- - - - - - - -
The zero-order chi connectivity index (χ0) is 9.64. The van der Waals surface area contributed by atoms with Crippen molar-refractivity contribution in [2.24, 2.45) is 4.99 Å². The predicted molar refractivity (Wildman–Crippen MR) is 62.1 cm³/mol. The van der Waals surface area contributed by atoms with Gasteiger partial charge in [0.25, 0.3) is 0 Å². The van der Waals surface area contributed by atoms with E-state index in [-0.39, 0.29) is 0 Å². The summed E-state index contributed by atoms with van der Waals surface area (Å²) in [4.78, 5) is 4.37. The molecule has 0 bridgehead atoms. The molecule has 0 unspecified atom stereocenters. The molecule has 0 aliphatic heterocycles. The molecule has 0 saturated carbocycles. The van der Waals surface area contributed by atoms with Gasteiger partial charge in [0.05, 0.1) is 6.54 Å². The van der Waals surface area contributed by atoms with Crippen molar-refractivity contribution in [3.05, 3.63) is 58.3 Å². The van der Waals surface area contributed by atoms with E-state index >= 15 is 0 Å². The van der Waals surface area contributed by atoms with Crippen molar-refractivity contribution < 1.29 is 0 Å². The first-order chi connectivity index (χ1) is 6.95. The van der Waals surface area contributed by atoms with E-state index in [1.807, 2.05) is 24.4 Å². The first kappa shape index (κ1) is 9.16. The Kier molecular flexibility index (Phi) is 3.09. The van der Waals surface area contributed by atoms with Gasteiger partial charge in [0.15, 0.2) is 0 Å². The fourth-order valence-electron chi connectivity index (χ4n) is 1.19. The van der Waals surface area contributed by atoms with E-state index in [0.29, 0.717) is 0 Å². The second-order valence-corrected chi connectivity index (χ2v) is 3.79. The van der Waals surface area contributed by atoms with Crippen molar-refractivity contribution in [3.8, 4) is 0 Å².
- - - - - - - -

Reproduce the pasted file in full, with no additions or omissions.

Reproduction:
The zero-order chi connectivity index (χ0) is 9.64. The van der Waals surface area contributed by atoms with Crippen molar-refractivity contribution in [2.24, 2.45) is 4.99 Å². The predicted molar refractivity (Wildman–Crippen MR) is 62.1 cm³/mol. The van der Waals surface area contributed by atoms with Gasteiger partial charge in [0.25, 0.3) is 0 Å². The van der Waals surface area contributed by atoms with E-state index in [-0.39, 0.29) is 0 Å². The summed E-state index contributed by atoms with van der Waals surface area (Å²) in [4.78, 5) is 4.37. The molecule has 0 bridgehead atoms. The molecule has 0 unspecified atom stereocenters. The molecule has 0 aliphatic heterocycles. The molecule has 0 saturated carbocycles. The van der Waals surface area contributed by atoms with Gasteiger partial charge in [0.05, 0.1) is 6.54 Å². The van der Waals surface area contributed by atoms with Crippen molar-refractivity contribution in [3.05, 3.63) is 58.3 Å². The van der Waals surface area contributed by atoms with E-state index >= 15 is 0 Å². The van der Waals surface area contributed by atoms with Crippen molar-refractivity contribution < 1.29 is 0 Å². The first-order chi connectivity index (χ1) is 6.95. The van der Waals surface area contributed by atoms with E-state index in [1.807, 2.05) is 24.4 Å². The first kappa shape index (κ1) is 9.16. The Kier molecular flexibility index (Phi) is 3.09. The van der Waals surface area contributed by atoms with Gasteiger partial charge in [0.15, 0.2) is 0 Å². The fourth-order valence-electron chi connectivity index (χ4n) is 1.19. The van der Waals surface area contributed by atoms with E-state index in [0.29, 0.717) is 0 Å². The second-order valence-corrected chi connectivity index (χ2v) is 3.79. The van der Waals surface area contributed by atoms with Crippen molar-refractivity contribution in [3.8, 4) is 0 Å².